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Old 09-12-2008, 02:45 PM   #1
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Quick sanity check because I obviously don't do this every day.

Existing subfloor is 3/4" Advantech OSB glued and nailed to 2x8 joists 16" OC.

To get the height right and prep for tile I was going to:

1) Screw down a layer of 3/4" BC plywood. No glue; no T&G; same direction as subfloor, offset joints; I plan to use 2" screw to fully penetrate existing subfloor over the joists.

2) Layer of 15# tar paper.

3) Screw down a layer of 1/2" Hardibacker bedded in thinset. Alkali resistent screws to penetrate both the ply and OSB.

Is my memory serving me right or am I suffering from another "senior moment"?

Thanks.
Sam

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Last edited by samjack; 09-12-2008 at 02:48 PM.
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Old 09-12-2008, 04:51 PM   #2
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Like me....you're getting older Sam!

With two layers of 3/4" you're going to have a very solid floor, from joists to joists, anyway. Please go down and measure the unsupported span of the joists. Measure from one support to the other, face-to-face. This is important.

1. Good plan. 1 3/4" screws, even better.
2. Absolutely NO tarpaper. Where did that come from?
3. OK, but change to rust resistant screws, alkaline resistant mesh tape and thinset. No need for 1/2" backer, 1/4" is for floors, but if for height, OK. No need to penetrate the OSB at all or much. Use the special Hardi screws.

Jaz

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Old 09-12-2008, 04:59 PM   #3
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Quote:
Originally Posted by JazMan View Post
Like me....you're getting older Sam!

With two layers of 3/4" you're going to have a very solid floor, from joists to joists, anyway. Please go down and measure the unsupported span of the joists. Measure from one support to the other, face-to-face. This is important.

1. Good plan. 1 3/4" screws, even better.
2. Absolutely NO tarpaper. Where did that come from?
3. OK, but change to rust resistant screws, alkaline resistant mesh tape and thinset. No need for 1/2" backer, 1/4" is for floors, but if for height, OK. No need to penetrate the OSB at all or much. Use the special Hardi screws.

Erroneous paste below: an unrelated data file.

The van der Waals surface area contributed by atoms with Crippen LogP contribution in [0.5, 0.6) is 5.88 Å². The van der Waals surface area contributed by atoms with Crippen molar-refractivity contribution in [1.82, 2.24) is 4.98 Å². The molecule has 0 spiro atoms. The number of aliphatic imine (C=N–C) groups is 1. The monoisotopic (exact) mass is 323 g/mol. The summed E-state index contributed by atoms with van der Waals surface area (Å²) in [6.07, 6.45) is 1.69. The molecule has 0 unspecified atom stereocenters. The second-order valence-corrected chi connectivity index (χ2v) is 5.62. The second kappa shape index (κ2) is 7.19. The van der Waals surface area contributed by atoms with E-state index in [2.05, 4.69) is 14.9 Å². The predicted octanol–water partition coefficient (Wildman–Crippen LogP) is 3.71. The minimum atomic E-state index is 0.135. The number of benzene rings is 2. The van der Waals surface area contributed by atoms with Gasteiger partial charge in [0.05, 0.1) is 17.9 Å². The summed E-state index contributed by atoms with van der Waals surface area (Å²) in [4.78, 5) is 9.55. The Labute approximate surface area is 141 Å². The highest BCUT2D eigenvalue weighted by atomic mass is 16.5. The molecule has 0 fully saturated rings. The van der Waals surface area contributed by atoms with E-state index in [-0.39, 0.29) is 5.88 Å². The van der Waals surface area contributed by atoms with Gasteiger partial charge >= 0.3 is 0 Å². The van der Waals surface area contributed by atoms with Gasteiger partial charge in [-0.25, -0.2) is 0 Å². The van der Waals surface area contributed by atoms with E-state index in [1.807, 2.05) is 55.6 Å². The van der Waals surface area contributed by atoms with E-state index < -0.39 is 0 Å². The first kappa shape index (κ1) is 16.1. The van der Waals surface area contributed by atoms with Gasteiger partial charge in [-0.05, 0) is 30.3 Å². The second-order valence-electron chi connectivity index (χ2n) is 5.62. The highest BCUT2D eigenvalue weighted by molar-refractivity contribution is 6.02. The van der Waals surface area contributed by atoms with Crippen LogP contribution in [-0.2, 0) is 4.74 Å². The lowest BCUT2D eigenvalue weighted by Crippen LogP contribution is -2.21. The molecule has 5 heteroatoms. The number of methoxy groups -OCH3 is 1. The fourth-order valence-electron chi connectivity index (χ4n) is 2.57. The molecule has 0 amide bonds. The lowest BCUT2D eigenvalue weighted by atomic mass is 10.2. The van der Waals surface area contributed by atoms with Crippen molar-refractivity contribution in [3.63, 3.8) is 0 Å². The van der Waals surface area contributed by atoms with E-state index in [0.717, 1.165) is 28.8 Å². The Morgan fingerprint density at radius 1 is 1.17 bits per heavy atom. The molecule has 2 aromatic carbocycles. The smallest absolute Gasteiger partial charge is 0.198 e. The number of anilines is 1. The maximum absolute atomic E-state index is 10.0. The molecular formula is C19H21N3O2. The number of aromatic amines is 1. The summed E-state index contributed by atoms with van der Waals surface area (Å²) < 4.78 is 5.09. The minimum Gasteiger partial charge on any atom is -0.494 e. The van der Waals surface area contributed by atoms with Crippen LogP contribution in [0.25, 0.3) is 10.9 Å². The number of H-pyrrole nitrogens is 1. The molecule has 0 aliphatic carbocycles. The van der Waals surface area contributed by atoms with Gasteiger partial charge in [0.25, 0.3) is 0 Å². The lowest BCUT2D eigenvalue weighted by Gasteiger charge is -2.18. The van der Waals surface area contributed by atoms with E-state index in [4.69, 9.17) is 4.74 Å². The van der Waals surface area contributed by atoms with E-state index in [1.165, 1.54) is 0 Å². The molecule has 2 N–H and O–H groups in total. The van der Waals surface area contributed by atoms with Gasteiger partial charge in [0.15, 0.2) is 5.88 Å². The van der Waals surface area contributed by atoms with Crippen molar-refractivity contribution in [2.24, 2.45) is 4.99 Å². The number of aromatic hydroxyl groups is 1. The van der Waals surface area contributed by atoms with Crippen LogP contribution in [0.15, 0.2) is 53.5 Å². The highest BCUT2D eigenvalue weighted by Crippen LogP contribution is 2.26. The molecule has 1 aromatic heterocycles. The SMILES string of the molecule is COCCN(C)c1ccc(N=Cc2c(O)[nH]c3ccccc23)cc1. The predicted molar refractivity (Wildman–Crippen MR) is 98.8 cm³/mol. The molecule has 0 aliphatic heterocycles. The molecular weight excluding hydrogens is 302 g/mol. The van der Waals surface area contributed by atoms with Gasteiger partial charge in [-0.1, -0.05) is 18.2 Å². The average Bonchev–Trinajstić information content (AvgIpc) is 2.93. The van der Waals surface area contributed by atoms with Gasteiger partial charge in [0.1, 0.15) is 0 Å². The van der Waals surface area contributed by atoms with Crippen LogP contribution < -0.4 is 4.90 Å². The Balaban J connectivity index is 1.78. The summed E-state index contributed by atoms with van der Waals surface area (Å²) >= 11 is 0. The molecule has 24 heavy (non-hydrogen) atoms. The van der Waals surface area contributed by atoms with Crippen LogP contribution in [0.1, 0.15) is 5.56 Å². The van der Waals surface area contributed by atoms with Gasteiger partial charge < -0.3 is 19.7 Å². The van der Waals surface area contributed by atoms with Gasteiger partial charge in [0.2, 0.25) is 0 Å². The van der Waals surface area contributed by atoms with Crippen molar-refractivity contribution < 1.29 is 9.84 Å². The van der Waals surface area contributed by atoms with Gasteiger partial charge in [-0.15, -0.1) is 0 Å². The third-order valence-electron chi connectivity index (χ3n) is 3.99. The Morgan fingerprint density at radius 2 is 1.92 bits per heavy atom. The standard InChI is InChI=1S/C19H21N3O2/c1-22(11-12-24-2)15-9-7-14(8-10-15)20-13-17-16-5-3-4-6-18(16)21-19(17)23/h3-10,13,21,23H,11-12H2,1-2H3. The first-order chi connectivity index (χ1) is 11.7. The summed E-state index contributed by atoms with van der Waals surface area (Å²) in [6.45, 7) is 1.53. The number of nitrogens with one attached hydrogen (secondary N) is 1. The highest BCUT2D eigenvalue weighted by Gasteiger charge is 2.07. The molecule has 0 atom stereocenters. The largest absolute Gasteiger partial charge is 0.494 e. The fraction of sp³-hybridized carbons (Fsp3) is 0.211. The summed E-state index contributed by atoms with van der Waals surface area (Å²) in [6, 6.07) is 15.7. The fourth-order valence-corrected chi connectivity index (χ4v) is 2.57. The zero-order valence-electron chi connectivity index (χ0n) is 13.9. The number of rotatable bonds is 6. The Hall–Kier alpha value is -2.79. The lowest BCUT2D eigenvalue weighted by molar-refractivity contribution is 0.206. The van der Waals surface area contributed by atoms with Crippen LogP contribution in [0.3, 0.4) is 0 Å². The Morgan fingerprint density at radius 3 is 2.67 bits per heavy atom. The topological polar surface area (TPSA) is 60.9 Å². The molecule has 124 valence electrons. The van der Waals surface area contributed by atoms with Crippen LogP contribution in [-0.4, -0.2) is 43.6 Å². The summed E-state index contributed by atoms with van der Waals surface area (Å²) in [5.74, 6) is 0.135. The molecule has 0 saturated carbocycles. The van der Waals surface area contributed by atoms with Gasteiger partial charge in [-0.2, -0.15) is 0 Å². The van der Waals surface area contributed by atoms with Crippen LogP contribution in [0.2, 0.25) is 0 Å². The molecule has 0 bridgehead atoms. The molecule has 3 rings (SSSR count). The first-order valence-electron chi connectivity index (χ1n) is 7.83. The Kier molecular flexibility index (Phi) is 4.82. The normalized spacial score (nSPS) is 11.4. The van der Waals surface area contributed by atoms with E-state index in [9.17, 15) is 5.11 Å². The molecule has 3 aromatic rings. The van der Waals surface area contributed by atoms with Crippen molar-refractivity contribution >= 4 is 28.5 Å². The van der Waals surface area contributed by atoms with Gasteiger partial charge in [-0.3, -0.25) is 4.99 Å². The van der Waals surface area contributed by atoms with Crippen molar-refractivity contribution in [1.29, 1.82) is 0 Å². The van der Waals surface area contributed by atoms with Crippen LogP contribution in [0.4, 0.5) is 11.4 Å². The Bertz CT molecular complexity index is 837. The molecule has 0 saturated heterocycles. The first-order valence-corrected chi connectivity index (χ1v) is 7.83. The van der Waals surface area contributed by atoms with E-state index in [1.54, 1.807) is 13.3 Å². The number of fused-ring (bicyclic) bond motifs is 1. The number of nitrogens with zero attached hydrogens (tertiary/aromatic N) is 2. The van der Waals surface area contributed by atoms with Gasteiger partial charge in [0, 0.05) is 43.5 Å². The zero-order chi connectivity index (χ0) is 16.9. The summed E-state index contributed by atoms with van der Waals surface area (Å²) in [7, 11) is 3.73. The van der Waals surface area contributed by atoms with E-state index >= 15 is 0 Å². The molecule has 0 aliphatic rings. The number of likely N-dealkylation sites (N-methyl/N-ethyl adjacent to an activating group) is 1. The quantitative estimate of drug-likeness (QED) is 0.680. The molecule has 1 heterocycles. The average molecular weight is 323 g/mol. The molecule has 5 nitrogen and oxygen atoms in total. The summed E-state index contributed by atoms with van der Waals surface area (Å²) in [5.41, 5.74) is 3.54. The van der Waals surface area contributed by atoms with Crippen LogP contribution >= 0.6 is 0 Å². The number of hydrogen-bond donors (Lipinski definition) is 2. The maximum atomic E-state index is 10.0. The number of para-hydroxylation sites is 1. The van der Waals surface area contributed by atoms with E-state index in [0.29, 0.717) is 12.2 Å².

Jaz
Wouldn't 1 1/2 or 1 1/4 scres work as well? I always thought that when laminating underlayments, you did not want to penetrate into the floor joists.
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Old 09-12-2008, 05:35 PM   #4
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Glad you brought that up. Inch and a quarter would definitely NOT work very well. Only penetrate the sub by 1/2", YIKES that would be a disaster. Plus there is NO lamination going on here.

Inch and a half would be much better. Problem is that the first 1/8-1/4" of the screw is pointed, which does nothing once set. I recommend going a little longer for max bite. Especially when the sub as in this case is OSB, which does NOT hold a screw as good as plywood.

Also most CBU companies like you to use a screw that is 1/4" "too long" simply to verify fasteners placement in case of a complaint someday. Quarter or 1/2" penetration of the joists does nothing, no affect.

Jaz
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Old 09-12-2008, 05:47 PM   #5
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The joist span is under 8 feet. I remembered to include the joist size and spacing so I wouldn't be reminded to check that but neglected to include the span. Doh!

Quote:
Originally Posted by JazMan View Post
Problem is that the first 1/8-1/4" of the screw is pointed
Which is the only reason I would go over the joist. I have a nasty scar on top of my head from an errant nail.

The 1/2" CBU is to get the height only.

Tarpaper? Why did we do that? I have no idea. Maybe we did that over 5/4 diagonal planking. Or maybe that was how cavemen uncoupled tile from the underlayment. At anyrate, I'll skip the tarpaper.

Alkali tape. That's it! I told you I was getting old. I'll use the Hardi screws.

Thanks for keeping me straight.

-Sam
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Old 09-12-2008, 05:49 PM   #6
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Quote:
Originally Posted by JazMan View Post
Glad you brought that up. Inch and a quarter would definitely NOT work very well. Only penetrate the sub by 1/2", YIKES that would be a disaster. Plus there is NO lamination going on here.

Inch and a half would be much better. Problem is that the first 1/8-1/4" of the screw is pointed, which does nothing once set. I recommend going a little longer for max bite. Especially when the sub as in this case is OSB, which does NOT hold a screw as good as plywood.

Also most CBU companies like you to use a screw that is 1/4" "too long" simply to verify fasteners placement in case of a complaint someday. Quarter or 1/2" penetration of the joists does nothing, no affect.

Jaz
By lamination I just meant one layer going over the subfloor. Good expanation of the screw requirements. One thing though, I know the Backer-On screws come in 1 1/4 and 1 5/8. How can they expect penetration through the CBU and 1 1/4 to 1 1/2 of flooring to verify screw placement?
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Old 09-12-2008, 06:01 PM   #7
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The screws won't penetrate in this case because of 2 layers of 3/4", you're right. Most of the time the CBU goes over a single 3/4".

So, in this case Sam should use 1 5/8" or use roofing nails instead. My choice is roofing nails, works great, faster, cheaper. Plus you can easily drive them flush.

Jaz

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